A round up of the best stories about the Netherlands and all things Dutch from leading international publications


The Van Gogh museum and Vans collaborate on a wearable collection of masterworks

The Van Gogh museum and Vans collaborate on a wearable collection of masterworks

The Van Gogh Museum in Amsterdam has partnered with footwear and apparel brand Vans for a collaborative collection based on Vincent van Gogh’s iconic paintings. Drawing from his famed Almond Tree, Sunflowers, and Skull paintings, the collection includes sneakers in Vans’ classic silhouettes as well as shirts, bomber jackets, hats, and a backpack.  More >



How a notorious gangster was exposed by his own sister

How a notorious gangster was exposed by his own sister

Astrid Holleeder has arresting eyes—they are swimming-pool blue—but that’s all I can reveal about her appearance, because she is in hiding, an exile in her own city, which is Amsterdam. For the past two years, she has lived in a series of furnished safe houses.  More >


To plan its smart cities, the Dutch first looked at years of data

To plan its smart cities, the Dutch first looked at years of data

If you want to understand how far-reaching the effects of smart city technologies can stretch, look no further than the Netherlands. As a country with roughly 26 percent of its land below sea level, the Netherlands is used to supporting and maintaining major technical engineering projects. Today, it’s learning how to use data to take the country into a sustainable future.  More >


10 Dutch rappers you need to know

10 Dutch rappers you need to know

From Amsterdam to Rotterdam, there’s a talented rap community sprinkled throughout the Netherlands that’s bursting with global potential. A wave of new artists has emerged, leaving behind their inhibitions and channeling the country’s multi-cultural essence into their music.  More >



Holland’s struggle with its 9/11

Holland’s struggle with its 9/11

Nearly 200 Dutch people died when Flight MH17 was shot down over eastern Ukraine. Four years on, the relatives have to battle Russian disinformation, as well as their own emotions.  More >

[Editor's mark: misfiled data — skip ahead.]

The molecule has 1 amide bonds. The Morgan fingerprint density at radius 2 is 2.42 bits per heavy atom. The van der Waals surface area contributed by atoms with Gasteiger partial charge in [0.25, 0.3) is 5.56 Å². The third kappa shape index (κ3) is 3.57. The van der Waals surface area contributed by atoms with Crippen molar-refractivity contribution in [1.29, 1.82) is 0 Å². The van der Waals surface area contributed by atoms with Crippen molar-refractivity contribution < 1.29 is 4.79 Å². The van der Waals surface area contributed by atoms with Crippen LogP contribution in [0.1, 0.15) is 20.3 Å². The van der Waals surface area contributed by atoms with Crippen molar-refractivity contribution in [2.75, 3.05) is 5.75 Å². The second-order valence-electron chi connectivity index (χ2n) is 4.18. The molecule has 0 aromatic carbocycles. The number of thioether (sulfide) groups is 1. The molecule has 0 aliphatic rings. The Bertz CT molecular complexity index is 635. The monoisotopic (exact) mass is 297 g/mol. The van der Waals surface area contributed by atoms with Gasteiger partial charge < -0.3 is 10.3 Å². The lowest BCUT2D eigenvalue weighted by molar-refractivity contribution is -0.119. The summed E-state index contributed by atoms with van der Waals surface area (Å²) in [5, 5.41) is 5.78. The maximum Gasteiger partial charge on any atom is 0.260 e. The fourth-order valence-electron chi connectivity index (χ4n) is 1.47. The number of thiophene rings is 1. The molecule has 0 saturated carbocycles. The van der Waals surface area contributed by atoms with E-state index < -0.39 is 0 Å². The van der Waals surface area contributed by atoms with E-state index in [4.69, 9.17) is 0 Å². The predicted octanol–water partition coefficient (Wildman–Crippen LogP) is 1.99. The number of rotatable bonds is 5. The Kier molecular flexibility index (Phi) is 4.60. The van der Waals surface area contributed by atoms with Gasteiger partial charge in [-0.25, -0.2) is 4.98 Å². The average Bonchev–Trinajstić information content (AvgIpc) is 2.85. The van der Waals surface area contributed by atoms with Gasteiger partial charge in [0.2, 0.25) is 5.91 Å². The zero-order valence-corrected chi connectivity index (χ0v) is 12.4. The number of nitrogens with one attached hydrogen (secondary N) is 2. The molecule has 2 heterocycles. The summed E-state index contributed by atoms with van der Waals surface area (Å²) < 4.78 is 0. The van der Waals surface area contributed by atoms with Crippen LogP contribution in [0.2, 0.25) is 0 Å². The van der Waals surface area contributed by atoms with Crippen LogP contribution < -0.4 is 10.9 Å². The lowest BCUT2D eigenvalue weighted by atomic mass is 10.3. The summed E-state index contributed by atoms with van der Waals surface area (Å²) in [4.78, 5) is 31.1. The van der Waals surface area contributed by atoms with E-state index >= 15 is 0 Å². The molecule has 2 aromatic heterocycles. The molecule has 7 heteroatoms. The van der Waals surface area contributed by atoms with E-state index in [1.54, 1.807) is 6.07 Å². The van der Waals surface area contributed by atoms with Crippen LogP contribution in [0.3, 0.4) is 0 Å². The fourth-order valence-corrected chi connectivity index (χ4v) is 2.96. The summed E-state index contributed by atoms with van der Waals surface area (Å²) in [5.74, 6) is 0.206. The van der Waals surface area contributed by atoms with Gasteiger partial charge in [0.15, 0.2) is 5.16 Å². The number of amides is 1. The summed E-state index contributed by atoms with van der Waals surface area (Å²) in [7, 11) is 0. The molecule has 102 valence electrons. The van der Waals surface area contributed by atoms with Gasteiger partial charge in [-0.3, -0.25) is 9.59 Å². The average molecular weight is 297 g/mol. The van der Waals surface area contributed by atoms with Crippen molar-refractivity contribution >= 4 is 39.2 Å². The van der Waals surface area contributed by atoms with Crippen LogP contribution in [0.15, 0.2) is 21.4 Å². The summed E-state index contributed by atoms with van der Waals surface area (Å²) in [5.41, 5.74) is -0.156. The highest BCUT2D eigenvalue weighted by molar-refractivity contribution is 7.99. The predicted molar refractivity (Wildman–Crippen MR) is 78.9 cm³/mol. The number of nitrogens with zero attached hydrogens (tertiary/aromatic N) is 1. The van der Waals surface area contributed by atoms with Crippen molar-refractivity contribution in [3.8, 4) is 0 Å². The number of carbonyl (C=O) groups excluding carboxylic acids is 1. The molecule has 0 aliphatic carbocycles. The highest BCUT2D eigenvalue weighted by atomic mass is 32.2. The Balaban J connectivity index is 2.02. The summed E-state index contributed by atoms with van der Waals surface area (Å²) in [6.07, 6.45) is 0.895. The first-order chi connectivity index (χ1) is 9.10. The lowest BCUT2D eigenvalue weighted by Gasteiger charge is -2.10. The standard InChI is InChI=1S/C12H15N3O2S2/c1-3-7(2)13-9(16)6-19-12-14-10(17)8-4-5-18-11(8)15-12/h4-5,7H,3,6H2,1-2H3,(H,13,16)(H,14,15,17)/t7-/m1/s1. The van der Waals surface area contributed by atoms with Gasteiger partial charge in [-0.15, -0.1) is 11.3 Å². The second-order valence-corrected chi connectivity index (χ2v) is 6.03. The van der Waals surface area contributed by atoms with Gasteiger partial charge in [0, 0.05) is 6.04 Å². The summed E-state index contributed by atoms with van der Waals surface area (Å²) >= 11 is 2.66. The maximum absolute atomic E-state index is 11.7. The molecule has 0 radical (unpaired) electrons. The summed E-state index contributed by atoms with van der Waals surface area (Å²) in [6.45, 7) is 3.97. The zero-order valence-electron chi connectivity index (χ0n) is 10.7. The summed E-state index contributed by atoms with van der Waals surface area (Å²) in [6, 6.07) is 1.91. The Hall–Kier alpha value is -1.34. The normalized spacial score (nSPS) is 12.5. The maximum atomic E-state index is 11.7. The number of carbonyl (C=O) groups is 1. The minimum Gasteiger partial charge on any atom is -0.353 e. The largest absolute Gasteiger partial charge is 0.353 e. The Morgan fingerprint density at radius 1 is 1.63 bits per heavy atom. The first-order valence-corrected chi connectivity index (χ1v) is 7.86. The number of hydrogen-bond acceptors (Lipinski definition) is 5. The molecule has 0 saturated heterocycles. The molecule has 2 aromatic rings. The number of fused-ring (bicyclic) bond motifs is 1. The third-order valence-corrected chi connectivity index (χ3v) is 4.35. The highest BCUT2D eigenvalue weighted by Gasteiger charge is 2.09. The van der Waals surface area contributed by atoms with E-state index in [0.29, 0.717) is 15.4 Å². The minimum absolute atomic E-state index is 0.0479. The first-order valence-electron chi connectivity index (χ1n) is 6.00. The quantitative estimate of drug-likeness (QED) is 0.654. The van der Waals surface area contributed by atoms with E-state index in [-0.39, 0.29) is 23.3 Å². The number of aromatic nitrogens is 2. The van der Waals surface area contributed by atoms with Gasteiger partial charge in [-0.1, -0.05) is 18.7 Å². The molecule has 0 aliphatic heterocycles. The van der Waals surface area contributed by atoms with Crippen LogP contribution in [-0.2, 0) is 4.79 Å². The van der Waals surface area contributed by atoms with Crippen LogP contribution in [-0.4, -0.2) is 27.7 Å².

Whose injera is it anyway? Dutchman patented Ethiopian staple in 2003

Whose injera is it anyway? Dutchman patented Ethiopian staple in 2003

Injera, Ethiopia’s staple food, was invented by a Dutchman in 2003. That’s according to the European Patent Office, which lists the Netherlands’ Jans Roosjen as the “inventor” of teff flour and associated food products. Teff is a plant endemic to Ethiopia, and the grain is used to make the spongy fermented pancake that Ethiopians eat with their meals.  More >



Why Dutch teenagers are among the happiest in the world

Why Dutch teenagers are among the happiest in the world

In a biology class at a secondary school near Rotterdam, Gerrit the skeleton is not the only one with a permanent grin. The Groen van Prinsterer Lyceum, which first trialled happiness lessons a decade ago, teaches some of the least troubled teens in the world.  More >



Mark Rutte: North’s quiet rebel

Mark Rutte: North’s quiet rebel

Angela Merkel may have closed the coffin lid on Emmanuel Macron’s EU reform plans, but it was Mark Rutte who dug the grave. Before the chancellor said France (and the rest of the eurozone) could forget any lingering hope that Germany will pursue a great leap forward in eurozone integration, the Dutch prime minister was leading the charge against exactly the same thing.  More >



Why are Dutch Americans so different from the Dutch?

Why are Dutch Americans so different from the Dutch?

Pete Hoekstra seemed a good choice for America’s ambassador to the Netherlands when President Donald Trump appointed him last year. Mr Hoekstra, a former congressman, was born in the Netherlands and grew up in Holland, a largely Dutch-American town in Michigan.  More >




Dutch city uses penis fountain to rebel against art project

Dutch city uses penis fountain to rebel against art project

When the Dutch city of Leeuwarden commissioned 11 fountains by modern artists to celebrate being made European capital of culture 2018, it probably didn’t expect such stiff opposition. Internationally renowned sculptors – including the British artists Cornelia Parker and Lucy Orta – each designed a fountain for one of 11 cities in the province of Friesland. For the city of Workum, Parker took her inspiration from a pair of lions on a 17th-century coat of arms, designing two huge replicas, with water spouting from their claws.  More >